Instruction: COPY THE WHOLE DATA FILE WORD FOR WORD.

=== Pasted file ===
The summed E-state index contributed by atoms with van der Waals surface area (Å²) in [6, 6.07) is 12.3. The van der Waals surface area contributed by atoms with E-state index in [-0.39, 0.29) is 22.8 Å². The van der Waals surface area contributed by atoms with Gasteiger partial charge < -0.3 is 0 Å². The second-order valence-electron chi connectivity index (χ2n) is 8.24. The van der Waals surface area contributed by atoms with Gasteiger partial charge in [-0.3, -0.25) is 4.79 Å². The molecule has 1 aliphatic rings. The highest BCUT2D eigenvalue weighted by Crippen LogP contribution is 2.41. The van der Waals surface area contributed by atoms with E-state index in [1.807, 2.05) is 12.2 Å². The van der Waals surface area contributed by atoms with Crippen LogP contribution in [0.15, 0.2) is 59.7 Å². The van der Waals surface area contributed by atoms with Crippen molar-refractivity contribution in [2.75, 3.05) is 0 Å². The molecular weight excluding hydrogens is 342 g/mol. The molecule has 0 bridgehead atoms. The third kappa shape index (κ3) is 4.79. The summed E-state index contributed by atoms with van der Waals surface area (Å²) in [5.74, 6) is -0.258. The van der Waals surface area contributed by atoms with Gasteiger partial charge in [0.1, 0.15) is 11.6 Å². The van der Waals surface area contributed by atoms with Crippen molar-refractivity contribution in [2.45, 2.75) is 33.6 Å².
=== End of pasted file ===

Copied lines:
The summed E-state index contributed by atoms with van der Waals surface area (Å²) in [6, 6.07) is 12.3. The van der Waals surface area contributed by atoms with E-state index in [-0.39, 0.29) is 22.8 Å². The van der Waals surface area contributed by atoms with Gasteiger partial charge < -0.3 is 0 Å². The second-order valence-electron chi connectivity index (χ2n) is 8.24. The van der Waals surface area contributed by atoms with Gasteiger partial charge in [-0.3, -0.25) is 4.79 Å². The molecule has 1 aliphatic rings. The highest BCUT2D eigenvalue weighted by Crippen LogP contribution is 2.41. The van der Waals surface area contributed by atoms with E-state index in [1.807, 2.05) is 12.2 Å². The van der Waals surface area contributed by atoms with Crippen LogP contribution in [0.15, 0.2) is 59.7 Å². The van der Waals surface area contributed by atoms with Crippen molar-refractivity contribution in [2.75, 3.05) is 0 Å². The molecular weight excluding hydrogens is 342 g/mol. The molecule has 0 bridgehead atoms. The third kappa shape index (κ3) is 4.79. The summed E-state index contributed by atoms with van der Waals surface area (Å²) in [5.74, 6) is -0.258. The van der Waals surface area contributed by atoms with Gasteiger partial charge in [0.1, 0.15) is 11.6 Å². The van der Waals surface area contributed by atoms with Crippen molar-refractivity contribution in [2.45, 2.75) is 33.6 Å².